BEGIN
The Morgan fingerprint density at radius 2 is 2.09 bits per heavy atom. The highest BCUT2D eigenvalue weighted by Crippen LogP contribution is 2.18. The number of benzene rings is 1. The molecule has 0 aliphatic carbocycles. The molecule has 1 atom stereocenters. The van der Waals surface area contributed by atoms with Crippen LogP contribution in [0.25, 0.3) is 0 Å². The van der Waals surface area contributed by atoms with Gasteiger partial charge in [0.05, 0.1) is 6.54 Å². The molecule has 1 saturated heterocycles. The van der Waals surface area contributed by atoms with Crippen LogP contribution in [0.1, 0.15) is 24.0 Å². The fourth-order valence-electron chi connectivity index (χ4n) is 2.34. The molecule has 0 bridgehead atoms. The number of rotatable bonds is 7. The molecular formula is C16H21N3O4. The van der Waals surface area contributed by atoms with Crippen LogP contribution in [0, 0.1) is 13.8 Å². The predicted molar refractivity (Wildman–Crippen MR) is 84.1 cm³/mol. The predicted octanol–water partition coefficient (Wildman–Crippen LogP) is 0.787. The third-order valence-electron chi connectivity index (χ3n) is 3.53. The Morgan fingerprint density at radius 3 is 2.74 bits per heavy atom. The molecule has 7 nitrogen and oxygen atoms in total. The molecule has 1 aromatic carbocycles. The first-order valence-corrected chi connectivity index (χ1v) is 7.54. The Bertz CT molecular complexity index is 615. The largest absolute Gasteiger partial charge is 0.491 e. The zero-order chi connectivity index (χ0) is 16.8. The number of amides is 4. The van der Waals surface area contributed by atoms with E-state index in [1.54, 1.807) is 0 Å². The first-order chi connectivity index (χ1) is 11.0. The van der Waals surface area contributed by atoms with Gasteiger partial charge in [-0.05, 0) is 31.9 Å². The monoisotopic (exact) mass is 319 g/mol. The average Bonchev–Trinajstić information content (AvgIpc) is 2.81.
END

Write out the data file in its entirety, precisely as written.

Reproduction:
The Morgan fingerprint density at radius 2 is 2.09 bits per heavy atom. The highest BCUT2D eigenvalue weighted by Crippen LogP contribution is 2.18. The number of benzene rings is 1. The molecule has 0 aliphatic carbocycles. The molecule has 1 atom stereocenters. The van der Waals surface area contributed by atoms with Crippen LogP contribution in [0.25, 0.3) is 0 Å². The van der Waals surface area contributed by atoms with Gasteiger partial charge in [0.05, 0.1) is 6.54 Å². The molecule has 1 saturated heterocycles. The van der Waals surface area contributed by atoms with Crippen LogP contribution in [0.1, 0.15) is 24.0 Å². The fourth-order valence-electron chi connectivity index (χ4n) is 2.34. The molecule has 0 bridgehead atoms. The number of rotatable bonds is 7. The molecular formula is C16H21N3O4. The van der Waals surface area contributed by atoms with Crippen LogP contribution in [0, 0.1) is 13.8 Å². The predicted molar refractivity (Wildman–Crippen MR) is 84.1 cm³/mol. The predicted octanol–water partition coefficient (Wildman–Crippen LogP) is 0.787. The third-order valence-electron chi connectivity index (χ3n) is 3.53. The Morgan fingerprint density at radius 3 is 2.74 bits per heavy atom. The molecule has 7 nitrogen and oxygen atoms in total. The molecule has 1 aromatic carbocycles. The first-order valence-corrected chi connectivity index (χ1v) is 7.54. The Bertz CT molecular complexity index is 615. The largest absolute Gasteiger partial charge is 0.491 e. The zero-order chi connectivity index (χ0) is 16.8. The number of amides is 4. The van der Waals surface area contributed by atoms with E-state index in [1.54, 1.807) is 0 Å². The first-order chi connectivity index (χ1) is 11.0. The van der Waals surface area contributed by atoms with Gasteiger partial charge in [-0.05, 0) is 31.9 Å². The monoisotopic (exact) mass is 319 g/mol. The average Bonchev–Trinajstić information content (AvgIpc) is 2.81.